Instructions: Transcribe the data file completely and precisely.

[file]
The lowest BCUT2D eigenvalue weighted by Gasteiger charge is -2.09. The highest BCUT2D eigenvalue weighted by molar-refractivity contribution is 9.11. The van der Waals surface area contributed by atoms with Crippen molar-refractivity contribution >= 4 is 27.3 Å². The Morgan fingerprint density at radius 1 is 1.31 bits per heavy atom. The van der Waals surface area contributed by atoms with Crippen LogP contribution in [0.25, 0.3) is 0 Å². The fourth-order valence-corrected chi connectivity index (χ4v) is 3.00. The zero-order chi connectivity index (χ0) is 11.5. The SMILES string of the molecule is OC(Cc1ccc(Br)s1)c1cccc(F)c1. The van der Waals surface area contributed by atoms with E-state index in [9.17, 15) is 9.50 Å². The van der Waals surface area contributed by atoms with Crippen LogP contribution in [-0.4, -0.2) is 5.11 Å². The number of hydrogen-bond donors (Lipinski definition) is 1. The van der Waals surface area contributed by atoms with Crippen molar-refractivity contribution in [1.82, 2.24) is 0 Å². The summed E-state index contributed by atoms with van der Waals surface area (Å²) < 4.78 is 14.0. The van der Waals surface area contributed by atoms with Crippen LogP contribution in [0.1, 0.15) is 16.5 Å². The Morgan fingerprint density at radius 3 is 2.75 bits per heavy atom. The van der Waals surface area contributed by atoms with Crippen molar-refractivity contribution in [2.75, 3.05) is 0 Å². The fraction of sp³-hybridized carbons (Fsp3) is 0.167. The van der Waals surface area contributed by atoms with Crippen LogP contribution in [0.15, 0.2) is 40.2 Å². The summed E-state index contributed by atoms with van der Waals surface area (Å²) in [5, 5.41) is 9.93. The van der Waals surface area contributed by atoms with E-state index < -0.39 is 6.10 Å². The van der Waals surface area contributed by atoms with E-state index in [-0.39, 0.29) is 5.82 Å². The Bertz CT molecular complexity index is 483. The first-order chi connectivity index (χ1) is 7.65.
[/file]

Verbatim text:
The lowest BCUT2D eigenvalue weighted by Gasteiger charge is -2.09. The highest BCUT2D eigenvalue weighted by molar-refractivity contribution is 9.11. The van der Waals surface area contributed by atoms with Crippen molar-refractivity contribution >= 4 is 27.3 Å². The Morgan fingerprint density at radius 1 is 1.31 bits per heavy atom. The van der Waals surface area contributed by atoms with Crippen LogP contribution in [0.25, 0.3) is 0 Å². The fourth-order valence-corrected chi connectivity index (χ4v) is 3.00. The zero-order chi connectivity index (χ0) is 11.5. The SMILES string of the molecule is OC(Cc1ccc(Br)s1)c1cccc(F)c1. The van der Waals surface area contributed by atoms with E-state index in [9.17, 15) is 9.50 Å². The van der Waals surface area contributed by atoms with Crippen LogP contribution in [-0.4, -0.2) is 5.11 Å². The number of hydrogen-bond donors (Lipinski definition) is 1. The van der Waals surface area contributed by atoms with Crippen molar-refractivity contribution in [1.82, 2.24) is 0 Å². The summed E-state index contributed by atoms with van der Waals surface area (Å²) < 4.78 is 14.0. The van der Waals surface area contributed by atoms with Crippen LogP contribution in [0.1, 0.15) is 16.5 Å². The Morgan fingerprint density at radius 3 is 2.75 bits per heavy atom. The van der Waals surface area contributed by atoms with Crippen molar-refractivity contribution in [2.75, 3.05) is 0 Å². The fraction of sp³-hybridized carbons (Fsp3) is 0.167. The van der Waals surface area contributed by atoms with Crippen LogP contribution in [0.15, 0.2) is 40.2 Å². The summed E-state index contributed by atoms with van der Waals surface area (Å²) in [5, 5.41) is 9.93. The van der Waals surface area contributed by atoms with E-state index < -0.39 is 6.10 Å². The van der Waals surface area contributed by atoms with E-state index in [-0.39, 0.29) is 5.82 Å². The Bertz CT molecular complexity index is 483. The first-order chi connectivity index (χ1) is 7.65.